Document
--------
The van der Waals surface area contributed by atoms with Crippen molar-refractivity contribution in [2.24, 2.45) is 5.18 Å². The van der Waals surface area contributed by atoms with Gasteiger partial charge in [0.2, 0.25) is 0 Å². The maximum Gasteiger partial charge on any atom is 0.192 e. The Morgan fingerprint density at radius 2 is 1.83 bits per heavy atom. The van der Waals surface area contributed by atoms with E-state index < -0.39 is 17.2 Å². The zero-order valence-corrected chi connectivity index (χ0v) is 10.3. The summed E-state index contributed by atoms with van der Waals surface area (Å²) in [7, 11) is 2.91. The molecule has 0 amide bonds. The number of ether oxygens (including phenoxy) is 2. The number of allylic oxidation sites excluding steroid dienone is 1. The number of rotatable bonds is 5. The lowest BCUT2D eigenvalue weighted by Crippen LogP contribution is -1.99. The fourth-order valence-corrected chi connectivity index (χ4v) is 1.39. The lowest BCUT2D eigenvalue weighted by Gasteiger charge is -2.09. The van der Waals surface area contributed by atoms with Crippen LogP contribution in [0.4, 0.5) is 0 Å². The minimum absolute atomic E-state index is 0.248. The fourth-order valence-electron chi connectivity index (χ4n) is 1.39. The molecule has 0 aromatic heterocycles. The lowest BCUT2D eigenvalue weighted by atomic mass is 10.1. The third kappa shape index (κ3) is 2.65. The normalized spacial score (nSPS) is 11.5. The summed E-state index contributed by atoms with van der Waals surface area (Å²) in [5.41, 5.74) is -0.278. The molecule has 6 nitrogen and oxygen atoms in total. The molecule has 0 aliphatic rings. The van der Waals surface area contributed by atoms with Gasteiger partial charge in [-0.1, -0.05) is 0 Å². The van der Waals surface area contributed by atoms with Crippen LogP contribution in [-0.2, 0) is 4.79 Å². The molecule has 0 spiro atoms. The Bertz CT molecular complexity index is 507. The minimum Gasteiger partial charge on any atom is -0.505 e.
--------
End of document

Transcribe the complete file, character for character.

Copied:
The van der Waals surface area contributed by atoms with Crippen molar-refractivity contribution in [2.24, 2.45) is 5.18 Å². The van der Waals surface area contributed by atoms with Gasteiger partial charge in [0.2, 0.25) is 0 Å². The maximum Gasteiger partial charge on any atom is 0.192 e. The Morgan fingerprint density at radius 2 is 1.83 bits per heavy atom. The van der Waals surface area contributed by atoms with E-state index < -0.39 is 17.2 Å². The zero-order valence-corrected chi connectivity index (χ0v) is 10.3. The summed E-state index contributed by atoms with van der Waals surface area (Å²) in [7, 11) is 2.91. The molecule has 0 amide bonds. The number of ether oxygens (including phenoxy) is 2. The number of allylic oxidation sites excluding steroid dienone is 1. The number of rotatable bonds is 5. The lowest BCUT2D eigenvalue weighted by Crippen LogP contribution is -1.99. The fourth-order valence-corrected chi connectivity index (χ4v) is 1.39. The lowest BCUT2D eigenvalue weighted by Gasteiger charge is -2.09. The van der Waals surface area contributed by atoms with Crippen LogP contribution in [0.4, 0.5) is 0 Å². The minimum absolute atomic E-state index is 0.248. The fourth-order valence-electron chi connectivity index (χ4n) is 1.39. The molecule has 0 aromatic heterocycles. The lowest BCUT2D eigenvalue weighted by atomic mass is 10.1. The third kappa shape index (κ3) is 2.65. The normalized spacial score (nSPS) is 11.5. The summed E-state index contributed by atoms with van der Waals surface area (Å²) in [5.41, 5.74) is -0.278. The molecule has 6 nitrogen and oxygen atoms in total. The molecule has 0 aliphatic rings. The van der Waals surface area contributed by atoms with Gasteiger partial charge in [-0.1, -0.05) is 0 Å². The van der Waals surface area contributed by atoms with Crippen LogP contribution in [-0.2, 0) is 4.79 Å². The molecule has 0 spiro atoms. The Bertz CT molecular complexity index is 507. The minimum Gasteiger partial charge on any atom is -0.505 e.